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Multivitamins on pharmacy shelf


Because the kidneys play a key role in removing excess potassium from the blood, people with chronic kidney disease may be at increased risk for getting too much potassium, resulting in excessive levels in the blood. The level of risk depends on certain factors such as the severity of kidney disease, other comorbidities, and the use of medications that affect potassium levels (such as diuretics, angiotensin receptor blockers [ARBs], and angiotensin-converting enzyme inhibitors [ACEIs]) (Dietary Reference Intakes, National Academies Press 2019).

Some patients with chronic kidney disease may be advised by their doctor to restrict their intake of potassium-rich foods, but multivitamins are unlikely to contribute significantly to potassium intake. The reason is that most multivitamins do not provide large amounts of potassium, since most people are not deficient in potassium and it's a mineral that is easily obtained from many types of food.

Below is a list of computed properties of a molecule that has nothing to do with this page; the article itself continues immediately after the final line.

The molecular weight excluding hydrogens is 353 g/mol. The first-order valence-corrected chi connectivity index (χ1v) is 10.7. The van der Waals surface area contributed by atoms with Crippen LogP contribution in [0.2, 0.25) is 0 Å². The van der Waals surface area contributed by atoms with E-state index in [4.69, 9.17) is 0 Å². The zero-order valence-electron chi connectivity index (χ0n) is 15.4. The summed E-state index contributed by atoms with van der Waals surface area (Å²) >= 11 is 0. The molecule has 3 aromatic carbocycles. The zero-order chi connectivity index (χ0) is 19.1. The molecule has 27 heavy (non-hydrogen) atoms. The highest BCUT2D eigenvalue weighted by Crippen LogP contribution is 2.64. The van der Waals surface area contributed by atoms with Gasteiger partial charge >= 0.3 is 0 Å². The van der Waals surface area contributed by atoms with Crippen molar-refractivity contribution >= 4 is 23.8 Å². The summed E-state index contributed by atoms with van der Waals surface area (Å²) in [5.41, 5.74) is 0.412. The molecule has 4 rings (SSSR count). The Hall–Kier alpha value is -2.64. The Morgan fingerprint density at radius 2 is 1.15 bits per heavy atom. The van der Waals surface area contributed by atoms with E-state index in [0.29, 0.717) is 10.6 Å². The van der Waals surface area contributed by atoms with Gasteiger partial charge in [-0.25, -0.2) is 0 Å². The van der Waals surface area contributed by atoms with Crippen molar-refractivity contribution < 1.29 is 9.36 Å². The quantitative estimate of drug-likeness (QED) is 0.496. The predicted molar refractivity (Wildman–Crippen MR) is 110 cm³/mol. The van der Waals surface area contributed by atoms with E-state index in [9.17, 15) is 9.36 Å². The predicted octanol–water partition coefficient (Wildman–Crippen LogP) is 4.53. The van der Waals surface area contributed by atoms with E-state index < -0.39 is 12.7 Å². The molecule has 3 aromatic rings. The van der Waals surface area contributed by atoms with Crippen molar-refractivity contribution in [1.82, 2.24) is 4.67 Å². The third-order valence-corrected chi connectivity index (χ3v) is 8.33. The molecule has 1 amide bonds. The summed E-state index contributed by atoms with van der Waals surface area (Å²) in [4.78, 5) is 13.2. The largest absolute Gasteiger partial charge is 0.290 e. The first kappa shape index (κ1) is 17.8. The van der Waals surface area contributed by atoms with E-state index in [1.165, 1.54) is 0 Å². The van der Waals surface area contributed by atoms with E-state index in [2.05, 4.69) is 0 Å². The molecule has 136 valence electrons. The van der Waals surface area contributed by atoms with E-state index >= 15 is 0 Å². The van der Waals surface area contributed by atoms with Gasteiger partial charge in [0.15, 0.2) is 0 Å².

Nevertheless, if you're interested finding a multivitamin that does not contribute to potassium intake, see the "Magnesium / Potassium" column in the Results Table of our Multivitamin Review and choose a product with no potassium from among the multivitamins listed as Approved. If you have severe or advanced chronic kidney disease, you may also have trouble regulating magnesium levels and may need to avoid supplements with magnesium. Discuss your supplementation needs with your doctor.

Be careful to avoid "lite" salts and salt substitutes and coconut water if you are trying to avoid potassium, as these product can lead to excessive potassium intake.

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